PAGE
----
With its annual spring and holiday concerts, the Salt Lake Children's Choir has been an important as well as stable force on the local music scene for the past quarter century.
In that time, the choir has seen hundreds, or, perhaps more accurately, thousands of children pass through its ranks, yet one thing has remained constant the quality of the performances and the dedication and enthusiasm of the children.
And that's what has kept founder and director Ralph B. Woodward going for all these years. "It's the kids. They're the ones who get me to want to keep doing this."
The choir will be performing its spring concert Saturday at the First Presbyterian Church, with a repeat performance on May 12. "I think it has the makings of being a real interesting program," Woodward said.
He added that after doing these concerts for so many years, there might be a certain predictability to them. But with his vast collection of music, Woodward makes sure the choir sings a varied repertoire each year.
A couple of the songs remain the same, though. "The kids always want to sing 'A Day in Spring' and 'Evening Prayer,' " Woodward said, referring to two of his own songs that have become the choir's signature pieces. "We can't get around not doing them."
Uppermost in his mind when programming the spring concerts is ensuring the works are of the highest artistic standards, as well as presenting these young voices to their fullest potential. "I want to set high standards right from the beginning," Woodward said. "But first and foremost, I'm interested in creating beauty."
Woodward knows the choir has the unique ability of bringing a singular joy and eagerness to the music it sings. "They bring feeling and a special dimension to the music. People who say that, 'Well, they're only children; we'll wait until they're grown up and then hear them sing,' don't know what they're missing. These kids have a special effect on people. I don't know what it is, but the sweet, pure sound they have is amazing."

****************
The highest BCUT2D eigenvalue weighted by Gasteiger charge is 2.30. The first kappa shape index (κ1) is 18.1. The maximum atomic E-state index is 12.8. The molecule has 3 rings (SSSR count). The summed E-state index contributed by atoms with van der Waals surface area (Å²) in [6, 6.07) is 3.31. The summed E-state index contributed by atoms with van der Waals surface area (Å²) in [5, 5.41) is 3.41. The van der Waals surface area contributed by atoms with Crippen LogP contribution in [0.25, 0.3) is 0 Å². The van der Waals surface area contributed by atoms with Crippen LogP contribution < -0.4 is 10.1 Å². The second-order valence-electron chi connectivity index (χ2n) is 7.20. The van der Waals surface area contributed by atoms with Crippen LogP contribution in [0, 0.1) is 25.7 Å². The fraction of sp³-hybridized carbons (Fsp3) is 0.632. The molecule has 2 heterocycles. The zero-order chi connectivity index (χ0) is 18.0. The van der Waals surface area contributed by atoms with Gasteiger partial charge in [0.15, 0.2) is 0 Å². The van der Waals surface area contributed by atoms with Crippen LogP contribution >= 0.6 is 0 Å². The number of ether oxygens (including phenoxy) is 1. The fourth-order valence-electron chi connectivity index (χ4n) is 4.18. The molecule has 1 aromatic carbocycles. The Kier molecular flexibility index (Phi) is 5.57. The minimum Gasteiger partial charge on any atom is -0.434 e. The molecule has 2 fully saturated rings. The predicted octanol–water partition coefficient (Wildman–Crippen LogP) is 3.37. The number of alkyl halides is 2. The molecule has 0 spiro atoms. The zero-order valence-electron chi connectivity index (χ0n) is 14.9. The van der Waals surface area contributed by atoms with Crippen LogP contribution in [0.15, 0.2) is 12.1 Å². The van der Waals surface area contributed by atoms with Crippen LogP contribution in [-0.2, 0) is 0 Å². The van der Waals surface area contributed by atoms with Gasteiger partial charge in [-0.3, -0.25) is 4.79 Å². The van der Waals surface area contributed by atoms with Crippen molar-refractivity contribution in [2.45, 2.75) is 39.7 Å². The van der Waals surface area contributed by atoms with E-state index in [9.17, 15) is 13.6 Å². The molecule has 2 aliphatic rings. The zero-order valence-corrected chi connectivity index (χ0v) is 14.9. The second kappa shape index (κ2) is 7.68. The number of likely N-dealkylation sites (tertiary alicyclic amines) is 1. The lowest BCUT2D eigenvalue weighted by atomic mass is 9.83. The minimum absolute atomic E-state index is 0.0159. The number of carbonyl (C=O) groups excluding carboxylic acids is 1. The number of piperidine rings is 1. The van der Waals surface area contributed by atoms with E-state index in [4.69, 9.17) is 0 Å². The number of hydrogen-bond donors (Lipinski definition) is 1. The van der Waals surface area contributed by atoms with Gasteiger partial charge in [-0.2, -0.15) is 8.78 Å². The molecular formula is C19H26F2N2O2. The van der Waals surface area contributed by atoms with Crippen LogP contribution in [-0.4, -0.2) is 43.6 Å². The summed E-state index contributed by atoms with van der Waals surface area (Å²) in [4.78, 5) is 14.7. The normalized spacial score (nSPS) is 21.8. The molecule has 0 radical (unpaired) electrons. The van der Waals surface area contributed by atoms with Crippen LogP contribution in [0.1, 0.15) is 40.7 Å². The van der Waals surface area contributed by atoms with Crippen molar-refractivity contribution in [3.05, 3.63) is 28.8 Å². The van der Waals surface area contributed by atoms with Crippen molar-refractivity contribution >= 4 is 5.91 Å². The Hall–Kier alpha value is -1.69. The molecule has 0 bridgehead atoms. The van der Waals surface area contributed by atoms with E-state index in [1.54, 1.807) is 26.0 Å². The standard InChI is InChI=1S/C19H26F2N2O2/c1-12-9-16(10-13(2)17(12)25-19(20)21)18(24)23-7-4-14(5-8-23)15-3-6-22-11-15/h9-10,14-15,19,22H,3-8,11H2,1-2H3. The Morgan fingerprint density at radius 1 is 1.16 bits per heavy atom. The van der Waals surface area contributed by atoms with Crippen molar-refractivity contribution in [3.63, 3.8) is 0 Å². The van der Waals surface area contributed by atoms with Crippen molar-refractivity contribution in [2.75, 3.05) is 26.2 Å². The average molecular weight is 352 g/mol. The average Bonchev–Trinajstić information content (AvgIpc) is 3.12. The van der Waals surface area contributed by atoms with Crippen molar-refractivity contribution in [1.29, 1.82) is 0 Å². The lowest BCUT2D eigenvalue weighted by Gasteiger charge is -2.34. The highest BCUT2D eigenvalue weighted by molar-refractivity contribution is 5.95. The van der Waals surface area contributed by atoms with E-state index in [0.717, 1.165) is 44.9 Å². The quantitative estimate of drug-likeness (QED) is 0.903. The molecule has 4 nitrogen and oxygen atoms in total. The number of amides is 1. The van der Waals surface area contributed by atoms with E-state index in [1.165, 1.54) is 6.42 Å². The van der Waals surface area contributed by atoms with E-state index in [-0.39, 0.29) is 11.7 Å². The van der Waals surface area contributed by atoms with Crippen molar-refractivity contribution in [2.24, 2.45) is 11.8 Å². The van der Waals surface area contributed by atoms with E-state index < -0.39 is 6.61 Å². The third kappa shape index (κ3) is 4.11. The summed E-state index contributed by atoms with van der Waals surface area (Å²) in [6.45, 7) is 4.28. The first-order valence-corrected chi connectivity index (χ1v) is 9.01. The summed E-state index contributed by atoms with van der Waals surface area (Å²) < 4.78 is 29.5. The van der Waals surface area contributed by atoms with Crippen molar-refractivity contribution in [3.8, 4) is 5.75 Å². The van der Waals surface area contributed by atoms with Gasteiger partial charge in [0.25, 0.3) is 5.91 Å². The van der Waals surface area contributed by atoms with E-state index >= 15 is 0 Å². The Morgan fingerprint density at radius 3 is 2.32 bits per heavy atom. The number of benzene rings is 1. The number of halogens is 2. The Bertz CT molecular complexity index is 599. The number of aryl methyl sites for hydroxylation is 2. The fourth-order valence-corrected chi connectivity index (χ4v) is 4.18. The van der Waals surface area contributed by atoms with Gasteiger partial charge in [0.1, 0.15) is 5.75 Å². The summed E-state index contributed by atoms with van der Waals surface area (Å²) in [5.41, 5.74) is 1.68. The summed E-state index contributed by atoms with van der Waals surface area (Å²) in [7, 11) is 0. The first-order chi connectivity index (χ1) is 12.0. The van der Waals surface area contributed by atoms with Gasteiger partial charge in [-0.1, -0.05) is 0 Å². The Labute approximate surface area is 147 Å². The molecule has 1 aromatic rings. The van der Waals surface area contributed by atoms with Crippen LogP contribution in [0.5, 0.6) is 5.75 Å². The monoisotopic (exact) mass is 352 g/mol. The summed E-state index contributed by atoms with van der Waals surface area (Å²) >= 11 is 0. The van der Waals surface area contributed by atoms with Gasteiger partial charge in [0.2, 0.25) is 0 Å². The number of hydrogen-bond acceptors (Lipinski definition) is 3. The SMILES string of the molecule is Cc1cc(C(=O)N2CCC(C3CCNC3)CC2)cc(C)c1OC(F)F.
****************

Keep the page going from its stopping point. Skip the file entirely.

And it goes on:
The concert will stay true to the form Woodward established years ago. "I like to set the stage with early music, and then take everyone on a musical journey."
The program will open with brief works by Palestrina and Mozart. And there will also be songs by Schubert, Schumann and Grieg. "Some of the songs by Grieg sound as if they could have been written for children. A song like 'The First Primrose,' which we're doing, is so tender. It has a lot of key changes and it's hard to sing, but the kids are doing a great job with it."
From European art music, the concert will take the audience on a ride through a number of folk songs from Scotland, Ireland, Ukraine, Bulgaria and Africa. "We're going pretty far afield with this program," Woodward said. "I have an inquisitive nature, and I like to cover a lot of ground at these concerts."
Woodward said he was fortunate a few years ago to meet a choral conductor from Namibia who gave him a few folk songs. "I transcribed three of these songs, and we'll be doing one of them at our concerts."
Another song from Africa, "Rain Forest," is a transcription Woodward did of a field recording he heard of Pygmy music. "This has a hypnotic character to it," he said. "It's quite an unusual sonic experience for us, and a far cry from the melody-based music we're used to."
Admittedly, these concerts reflect his personality, Woodward said. "I like going off in different musical directions. I don't know where someone would find something to surpass this musical journey."I like to have everyone leave our concerts feeling fulfilled, and I think this will be a great concert."
If you go . . .
What: Salt Lake Children's Choir; Ralph B. Woodward, director
Where : First Presbyterian Church, South Temple at C St.
When: Saturday, 7:30 p.m.
How much: $8 adults, $5 students (available at the door, Day Murray Music and Best of Music in Orem)
Web: www.childrensing.comAlso: May 12, 7:30 p.m., First Presbyterian Church; May 20, 7:30 p.m., Provo Tabernacle, 100 S. University Ave., Provo